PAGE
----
Justins are deserving of AL, NL awards

Detroit right-hander Justin Verlander’s biggest challenge in becoming the first pitcher to win an MVP award in 25 years could come down to his manager, Jim Leyland, whose month-old comments that he doesn’t think a pitcher should be an MVP have become a calling card for the anti-Verlander movement.

Leyland has since tempered his remarks.

And Verlander has given him plenty of reason to backtrack.

Verlander is enjoying one of those once-in-a-generation seasons, the type that should buck the odds, the type that has MVP written all over it.

It’s unclear whether he’ll gain enough support from the 28 writers who will cast votes on the AL MVP award, but there’s really no question he deserves the honor. But then so did Pedro Martinez of the Boston Red Sox, who received eight first-place votes in 1999 but was denied the MVP because two voters didn’t have him even listed on their 10-player ballots.

Martinez, in fact, is one of only three starting pitchers to even receive a first-place vote in the past 25 years. Johan Santana of Minnesota picked up one in 2006, and Roger Clemens of Boston received three in 1990. Clemens is the last starting pitcher to win the award, in 1986.

Notice a trend? All of those pitchers were in the American League, just like Verlander.

And not since Clemens in 1986 has a pitcher had a season that comes close to the one Verlander has put together in providing the spark for Detroit to win the AL Central title.

And it’s not just the fact that Verlander has become the first 25-game winner since Bob Welch with Oakland in 1990, and had the lowest WHIP (0.91) since Denny McClain’s 31-win season for Detroit that earned him an AL MVP 1968 — the same year that Bob Gibson won the NL award in St. Louis.

It’s also the fact that he’s been a workhorse.

Verlander’s 251 innings lead the AL. He has provided stability while working at least six innings in all 34 starts. He’s allowed Leyland to put together the rest of his rotation and prevented him from burning out his bullpen. Verlander went 16-3 in starts after a loss, the most such wins since Sandy Koufax went 16-4 with the Los Angeles Dodgers in 1966.

What’s more, he dominated within the AL Central, going 14-1 in helping the Tigers control the division with a 48-22 record against divisional opponents. Going into the final two regular-season games against Cleveland, the Tigers have a 13-game lead over the second-place Indians, who have a .686 winning percentage in the AL Central.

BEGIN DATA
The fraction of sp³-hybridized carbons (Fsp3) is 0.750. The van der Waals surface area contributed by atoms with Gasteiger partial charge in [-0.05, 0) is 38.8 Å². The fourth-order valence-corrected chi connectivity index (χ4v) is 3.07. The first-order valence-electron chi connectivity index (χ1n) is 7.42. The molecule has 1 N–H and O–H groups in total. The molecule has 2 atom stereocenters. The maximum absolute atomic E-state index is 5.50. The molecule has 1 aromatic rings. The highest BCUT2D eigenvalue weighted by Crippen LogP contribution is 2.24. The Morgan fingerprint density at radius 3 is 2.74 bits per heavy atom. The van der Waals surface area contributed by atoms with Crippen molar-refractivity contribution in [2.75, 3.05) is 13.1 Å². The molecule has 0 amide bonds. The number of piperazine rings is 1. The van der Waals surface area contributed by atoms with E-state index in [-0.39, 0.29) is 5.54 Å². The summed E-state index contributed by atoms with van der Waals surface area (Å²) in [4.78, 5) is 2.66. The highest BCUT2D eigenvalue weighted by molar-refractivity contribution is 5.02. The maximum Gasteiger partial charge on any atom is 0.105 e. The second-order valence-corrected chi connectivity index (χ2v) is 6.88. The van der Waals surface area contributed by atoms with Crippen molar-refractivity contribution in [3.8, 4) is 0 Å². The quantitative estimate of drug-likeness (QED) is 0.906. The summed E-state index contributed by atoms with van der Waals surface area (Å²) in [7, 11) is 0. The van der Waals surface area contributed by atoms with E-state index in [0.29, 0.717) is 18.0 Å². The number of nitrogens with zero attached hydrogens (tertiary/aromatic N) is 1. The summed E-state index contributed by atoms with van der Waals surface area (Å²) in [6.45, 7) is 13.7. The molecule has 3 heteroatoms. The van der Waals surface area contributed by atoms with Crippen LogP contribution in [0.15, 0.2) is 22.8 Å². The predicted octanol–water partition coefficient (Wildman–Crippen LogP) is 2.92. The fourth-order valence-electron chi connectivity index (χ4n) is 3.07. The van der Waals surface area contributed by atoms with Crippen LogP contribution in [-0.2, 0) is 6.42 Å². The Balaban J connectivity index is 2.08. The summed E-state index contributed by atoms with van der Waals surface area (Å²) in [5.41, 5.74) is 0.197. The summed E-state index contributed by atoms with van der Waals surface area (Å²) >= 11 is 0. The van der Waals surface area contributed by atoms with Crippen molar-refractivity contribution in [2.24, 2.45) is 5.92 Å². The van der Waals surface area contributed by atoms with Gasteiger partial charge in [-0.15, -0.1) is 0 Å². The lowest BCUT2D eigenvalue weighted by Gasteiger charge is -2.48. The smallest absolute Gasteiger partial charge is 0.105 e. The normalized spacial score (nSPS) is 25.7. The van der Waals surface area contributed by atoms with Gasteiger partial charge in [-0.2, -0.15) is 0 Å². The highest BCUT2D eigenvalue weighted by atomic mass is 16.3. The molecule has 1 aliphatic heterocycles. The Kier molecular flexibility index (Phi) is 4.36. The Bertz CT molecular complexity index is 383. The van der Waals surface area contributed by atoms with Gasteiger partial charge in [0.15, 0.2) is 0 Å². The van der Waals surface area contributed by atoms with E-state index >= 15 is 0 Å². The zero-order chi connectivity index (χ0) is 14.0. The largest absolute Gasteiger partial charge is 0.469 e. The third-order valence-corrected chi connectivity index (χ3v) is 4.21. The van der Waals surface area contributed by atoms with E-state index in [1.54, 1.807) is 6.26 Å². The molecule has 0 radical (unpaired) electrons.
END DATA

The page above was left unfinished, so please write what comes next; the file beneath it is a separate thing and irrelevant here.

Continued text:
It was Verlander who worked 7 2/3 shutout innings against Boston on May 29, allowing the Tigers to pull their way out of an early-season struggle, return to .500 and then mount their charge to the division title. That also sent Verlander on a 23-start stretch in which he was 21-2, earning a decision in every start until last Thursday, when he made his final tune-up before the Tigers’ postseason opener Friday.

Make Verlander the AL MVP and also the AL Cy Young winner.


1. Verlander is primed to join Clemens as the only starting pitchers to claim the award in the past 40 years.

2. Curtis Granderson, center fielder, New York Yankees. Push aside the .264 batting average. With apologies to the sheep who have followed "Moneyball" into mediocrity, the stat that means the most is runs, and nobody has been more productive than Granderson. He leads the AL in both runs scored (135) and RBI (119), critical factors in the success of a pitching-challenged Yankee team.

3. Michael Young, heart and soul, Texas Rangers. And to think the Rangers had agreed to trade Young to Colorado last January for Eric Young Jr. and outfield prospect Rafael Ortega, only to back out moments before it was to be announced. Young pushed aside his hard feelings; handled DH, first base, second base and third base duties; once again showed runs can be driven in without home runs; and most importantly underscored the team-first mentality that has become the Rangers’ mantra.


1. Verlander should become the first pitcher since Oakland reliever Dennis Eckersley in 1992 to claim MVP and Cy Young awards.

2. Jered Weaver, Los Angeles Angels of Anaheim. Weaver was the consistent starter who kept the Angels’ hopes alive for a postseason bid until the final series of the season.